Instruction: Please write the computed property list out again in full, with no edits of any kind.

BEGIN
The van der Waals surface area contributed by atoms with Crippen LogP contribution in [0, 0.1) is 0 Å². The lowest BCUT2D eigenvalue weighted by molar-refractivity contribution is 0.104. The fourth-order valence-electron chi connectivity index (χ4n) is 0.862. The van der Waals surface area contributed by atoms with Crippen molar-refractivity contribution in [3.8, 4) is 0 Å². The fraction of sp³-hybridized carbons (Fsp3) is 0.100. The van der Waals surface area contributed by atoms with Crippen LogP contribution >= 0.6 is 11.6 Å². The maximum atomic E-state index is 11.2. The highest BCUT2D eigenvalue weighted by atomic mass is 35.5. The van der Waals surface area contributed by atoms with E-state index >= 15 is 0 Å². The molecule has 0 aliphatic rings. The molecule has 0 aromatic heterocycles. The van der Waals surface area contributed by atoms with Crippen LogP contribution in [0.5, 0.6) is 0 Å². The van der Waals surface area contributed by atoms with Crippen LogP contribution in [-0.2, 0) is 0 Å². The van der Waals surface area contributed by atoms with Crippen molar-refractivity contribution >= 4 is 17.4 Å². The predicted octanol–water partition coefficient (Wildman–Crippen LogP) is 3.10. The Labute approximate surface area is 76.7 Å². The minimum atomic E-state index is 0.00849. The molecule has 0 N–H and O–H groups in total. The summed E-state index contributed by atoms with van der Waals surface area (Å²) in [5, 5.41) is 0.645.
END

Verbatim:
The van der Waals surface area contributed by atoms with Crippen LogP contribution in [0, 0.1) is 0 Å². The lowest BCUT2D eigenvalue weighted by molar-refractivity contribution is 0.104. The fourth-order valence-electron chi connectivity index (χ4n) is 0.862. The van der Waals surface area contributed by atoms with Crippen molar-refractivity contribution in [3.8, 4) is 0 Å². The fraction of sp³-hybridized carbons (Fsp3) is 0.100. The van der Waals surface area contributed by atoms with Crippen LogP contribution >= 0.6 is 11.6 Å². The maximum atomic E-state index is 11.2. The highest BCUT2D eigenvalue weighted by atomic mass is 35.5. The van der Waals surface area contributed by atoms with E-state index >= 15 is 0 Å². The molecule has 0 aliphatic rings. The molecule has 0 aromatic heterocycles. The van der Waals surface area contributed by atoms with Crippen LogP contribution in [0.5, 0.6) is 0 Å². The van der Waals surface area contributed by atoms with Crippen LogP contribution in [-0.2, 0) is 0 Å². The van der Waals surface area contributed by atoms with Crippen molar-refractivity contribution >= 4 is 17.4 Å². The predicted octanol–water partition coefficient (Wildman–Crippen LogP) is 3.10. The Labute approximate surface area is 76.7 Å². The minimum atomic E-state index is 0.00849. The molecule has 0 N–H and O–H groups in total. The summed E-state index contributed by atoms with van der Waals surface area (Å²) in [5, 5.41) is 0.645.